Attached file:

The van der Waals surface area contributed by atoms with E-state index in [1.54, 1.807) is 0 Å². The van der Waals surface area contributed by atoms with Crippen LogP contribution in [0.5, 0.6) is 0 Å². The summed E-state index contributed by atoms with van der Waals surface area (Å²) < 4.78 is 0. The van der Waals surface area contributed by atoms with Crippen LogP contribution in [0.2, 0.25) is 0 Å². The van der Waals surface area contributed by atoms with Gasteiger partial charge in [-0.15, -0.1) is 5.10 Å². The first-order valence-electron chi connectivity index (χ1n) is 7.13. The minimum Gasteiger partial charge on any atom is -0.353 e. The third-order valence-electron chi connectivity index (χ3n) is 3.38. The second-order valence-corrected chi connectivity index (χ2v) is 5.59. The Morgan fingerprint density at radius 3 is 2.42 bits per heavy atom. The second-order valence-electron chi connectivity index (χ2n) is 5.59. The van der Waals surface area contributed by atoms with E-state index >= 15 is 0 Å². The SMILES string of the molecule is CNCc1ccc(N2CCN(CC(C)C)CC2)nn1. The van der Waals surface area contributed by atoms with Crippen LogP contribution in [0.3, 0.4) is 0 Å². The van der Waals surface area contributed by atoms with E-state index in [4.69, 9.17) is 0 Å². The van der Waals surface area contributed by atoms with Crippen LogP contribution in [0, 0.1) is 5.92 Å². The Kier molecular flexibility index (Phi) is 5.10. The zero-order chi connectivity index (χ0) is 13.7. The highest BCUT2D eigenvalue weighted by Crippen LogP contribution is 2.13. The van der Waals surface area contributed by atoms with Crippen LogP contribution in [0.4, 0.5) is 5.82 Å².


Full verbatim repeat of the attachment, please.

The van der Waals surface area contributed by atoms with E-state index in [1.54, 1.807) is 0 Å². The van der Waals surface area contributed by atoms with Crippen LogP contribution in [0.5, 0.6) is 0 Å². The summed E-state index contributed by atoms with van der Waals surface area (Å²) < 4.78 is 0. The van der Waals surface area contributed by atoms with Crippen LogP contribution in [0.2, 0.25) is 0 Å². The van der Waals surface area contributed by atoms with Gasteiger partial charge in [-0.15, -0.1) is 5.10 Å². The first-order valence-electron chi connectivity index (χ1n) is 7.13. The minimum Gasteiger partial charge on any atom is -0.353 e. The third-order valence-electron chi connectivity index (χ3n) is 3.38. The second-order valence-corrected chi connectivity index (χ2v) is 5.59. The Morgan fingerprint density at radius 3 is 2.42 bits per heavy atom. The second-order valence-electron chi connectivity index (χ2n) is 5.59. The van der Waals surface area contributed by atoms with E-state index >= 15 is 0 Å². The SMILES string of the molecule is CNCc1ccc(N2CCN(CC(C)C)CC2)nn1. The van der Waals surface area contributed by atoms with Crippen LogP contribution in [0.3, 0.4) is 0 Å². The van der Waals surface area contributed by atoms with E-state index in [4.69, 9.17) is 0 Å². The van der Waals surface area contributed by atoms with Crippen LogP contribution in [0, 0.1) is 5.92 Å². The Kier molecular flexibility index (Phi) is 5.10. The zero-order chi connectivity index (χ0) is 13.7. The highest BCUT2D eigenvalue weighted by Crippen LogP contribution is 2.13. The van der Waals surface area contributed by atoms with Crippen LogP contribution in [0.4, 0.5) is 5.82 Å².